"I sometimes wished to have rosy cheeks, a straight nose, and small cherry mouth; I desired to be tall, stately and finely developed in figure; I felt it a misfortune that I was so little, so pale, and had features so irregular and so marked."A character, usually female, who describes herself as homely, ugly or unattractive, or is described as such by another character or the author. These types of characters tend to go one of three ways;
- The character really isn't plain at all and comes to this realization herself or it is pointed out by another character. This type of Plain Jane could have been beautiful all along or grown up nicely as the story progressed.
- The girl in question really is homely, but compensates for her looks with her skill, smarts or heart. This type seems to acknowledge her unattractiveness, but does nothing to better her appearance and couldn't care less. This type of Jane is usually a tomboy or a working girl. Usually ends with a "Don't judge a book by its cover" aesop, but not always.
- The Jane is very aware of her "ugliness" and uses it as a reason to wangst and get attention from others. This more often then not can result in "I just want to be beautiful".
Examples: Anime and Manga
- Kisaragi from Elfen Lied. Illustrated in a flash back only in the manga, where young Kisaragi overhears two boys talking about how they wouldn't date her because she wasn't pretty enough.
- Mattie Ross from the 2010 remake of True Grit, as gently put by Leboeuf.
- Elizabeth Abbot from The Curious Case of Benjamin Button is described as plain as paper, but is portrayed by Tilda Swinton. So...
- Jane Eyre:
- Most likely the Trope Namer. Jane not only tells herself she's unattractive, but most of the other characters do as well. However, later in the story it's hinted she may be too harsh or herself.
- Mr. Rochester qualifies as a rare male example. His looks are frequently described as plain, if not downright ugly. But he has a captivating personality and is Tall, Dark and Snarky, so women still find him appealing. Aaand Rochester is wealthy, so there may be elements of golddigging there. Once his wealth is gone, and he's also injured from the fire, there don't seem to be many people interested.
- Mary from The Secret Garden. She is described as an ugly and stern child, but becomes somewhat prettier as the novel progresses and she becomes happier.
- Harry Potter's friend Hermione Granger is first described as frizzy-haired, buck-toothed and shrill, but she eventually outgrows it. That is, the teeth and shrill voice. Her hair is still frizzy, unless she tames it with lots and lots of a magical haircare product, which she considers too much of an effort for every day.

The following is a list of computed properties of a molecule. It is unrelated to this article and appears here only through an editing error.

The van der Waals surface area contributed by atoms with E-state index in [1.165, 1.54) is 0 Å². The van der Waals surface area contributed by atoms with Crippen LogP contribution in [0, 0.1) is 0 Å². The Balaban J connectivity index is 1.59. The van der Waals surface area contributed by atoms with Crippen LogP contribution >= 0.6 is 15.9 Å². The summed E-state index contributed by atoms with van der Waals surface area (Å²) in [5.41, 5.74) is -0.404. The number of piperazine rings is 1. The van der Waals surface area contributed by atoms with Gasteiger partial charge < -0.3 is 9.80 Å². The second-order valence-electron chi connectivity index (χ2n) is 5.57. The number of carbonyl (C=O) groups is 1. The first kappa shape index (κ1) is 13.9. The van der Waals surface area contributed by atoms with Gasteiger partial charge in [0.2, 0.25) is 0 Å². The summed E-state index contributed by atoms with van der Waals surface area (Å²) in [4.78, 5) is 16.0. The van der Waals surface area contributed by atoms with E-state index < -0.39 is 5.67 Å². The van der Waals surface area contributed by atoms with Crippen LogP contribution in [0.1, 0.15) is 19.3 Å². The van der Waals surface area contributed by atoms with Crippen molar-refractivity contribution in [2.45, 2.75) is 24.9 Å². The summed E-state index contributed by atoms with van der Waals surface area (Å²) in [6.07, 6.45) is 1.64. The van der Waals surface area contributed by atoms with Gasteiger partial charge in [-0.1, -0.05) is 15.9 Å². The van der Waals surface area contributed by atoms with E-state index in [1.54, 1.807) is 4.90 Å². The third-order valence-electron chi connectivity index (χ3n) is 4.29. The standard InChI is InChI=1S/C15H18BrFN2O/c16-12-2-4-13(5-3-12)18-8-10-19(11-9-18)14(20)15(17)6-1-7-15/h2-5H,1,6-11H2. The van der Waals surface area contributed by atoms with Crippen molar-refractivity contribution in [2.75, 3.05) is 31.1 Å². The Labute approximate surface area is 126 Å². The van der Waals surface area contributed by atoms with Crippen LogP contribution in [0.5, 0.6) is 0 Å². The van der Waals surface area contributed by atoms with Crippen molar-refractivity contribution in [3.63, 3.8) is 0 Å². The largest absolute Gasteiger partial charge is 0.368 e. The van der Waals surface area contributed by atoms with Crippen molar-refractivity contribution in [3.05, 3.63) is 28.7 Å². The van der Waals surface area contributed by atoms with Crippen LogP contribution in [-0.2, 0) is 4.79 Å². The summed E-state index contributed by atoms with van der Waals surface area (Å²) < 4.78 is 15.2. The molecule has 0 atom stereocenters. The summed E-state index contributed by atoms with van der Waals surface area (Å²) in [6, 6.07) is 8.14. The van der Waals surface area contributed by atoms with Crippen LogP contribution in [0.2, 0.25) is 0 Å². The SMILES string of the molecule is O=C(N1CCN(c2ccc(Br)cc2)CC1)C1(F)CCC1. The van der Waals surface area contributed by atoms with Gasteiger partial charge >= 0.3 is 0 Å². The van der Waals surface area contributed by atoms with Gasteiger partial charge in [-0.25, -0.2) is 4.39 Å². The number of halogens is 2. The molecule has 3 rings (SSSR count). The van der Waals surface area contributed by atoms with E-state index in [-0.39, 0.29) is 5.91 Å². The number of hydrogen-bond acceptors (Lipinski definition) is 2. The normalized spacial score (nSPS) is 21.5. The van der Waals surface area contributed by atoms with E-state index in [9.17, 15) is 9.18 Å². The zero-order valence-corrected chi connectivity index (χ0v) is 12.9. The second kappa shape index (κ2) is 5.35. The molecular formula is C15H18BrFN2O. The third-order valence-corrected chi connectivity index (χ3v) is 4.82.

- Catherine Sloper in Washington Square is always described as plain. The narrator and other characters describe her as having the kind of looks that would be better suited to an older woman than a 20 year old, making her perhaps a delayed version of She's All Grown Up.
- Sonea from The Black Magician Trilogy describes herself as being average looking, but she doesn't lack for male attention, and is regarded as attractive by those same males.
- Opal Cowan from the Storm books sees herself as plain, especially compared to previous protagonist Yelena, but she proves just as appealing to men, if not more so. The book cover also shows her as being very attractive.
- Another literal example with Jane Rizzoli from Tess Gerritsen's "Rizzoli" series. She's a very good example of Type 2, as it's mentioned in the first book that she went into police work because she knew it was a career where she would be respected for her mind, not her looks. Yet it's also mentioned that she isn't necessarily bad-looking, but seems reluctant to play up whatever attractiveness she might have—wearing unflattering suits, no makeup. And she's clearly NOT okay with not being beautiful, as she often complains about it and resents women who are.
- Pride and Prejudice:
- Mary Bennet, a poor little girl, is the only one plain among her very attractive sisters who are all reputed beauties. She strives to gain as many accomplishments as possible and reads a plays the piano all the time. However, it's also implied she's not that smart either. By the end of the book, she's relieved a bit when her sisters are married off and she's no longer troubled by the comparison. Word of God has it that she married a man from Meryton and was considered a star.
- Charlotte Lucas is Elizabeth Bennet's particular friend. She's described as plain-looking by various characters, herself and the narrator. She's very sensible, reasonable and definitely not a romantic. She also knows she's dangerously close to becoming an Old Maid, and gladly marries a stupid and obnoxious guy. She was certain she couldn't do better. To her credit, she arranged her surely difficult life with him quite comfortably.
- Adela Quested in A Passage to India. She knows she's not attractive and several characters acknowledge it as well. She's on her way to marry a guy who is also not good-looking.
- In Shades of Milk and Honey, the protagonist, Jane, deems herself homely, especially in comparison to her much prettier sister Melody, who, in turn, envies Jane her prowess in the glamour magic, that is considered an obligatory talent for the accomplished young lady, much like playing the piano is in Jane Austen 's works.
- In Dragon Bones, the noblewoman Tisala of Callis is described as rather plain by the narrator, Ward, who nevertheless is smitten with her. She herself doesn't remark upon her looks, she doesn't seem to consider it important. As she makes up for her looks in badassery and a sense of humour, no one else cares, either.
- In some versions of Bare: A Pop Opera, Nadia describes herself this way in a song called "Plain Jane Fat Ass."
- Family Guy's resident Butt Monkey Meg Griffin.
- While not implicitly on-screen, Velma on Scooby-Doo is described as this.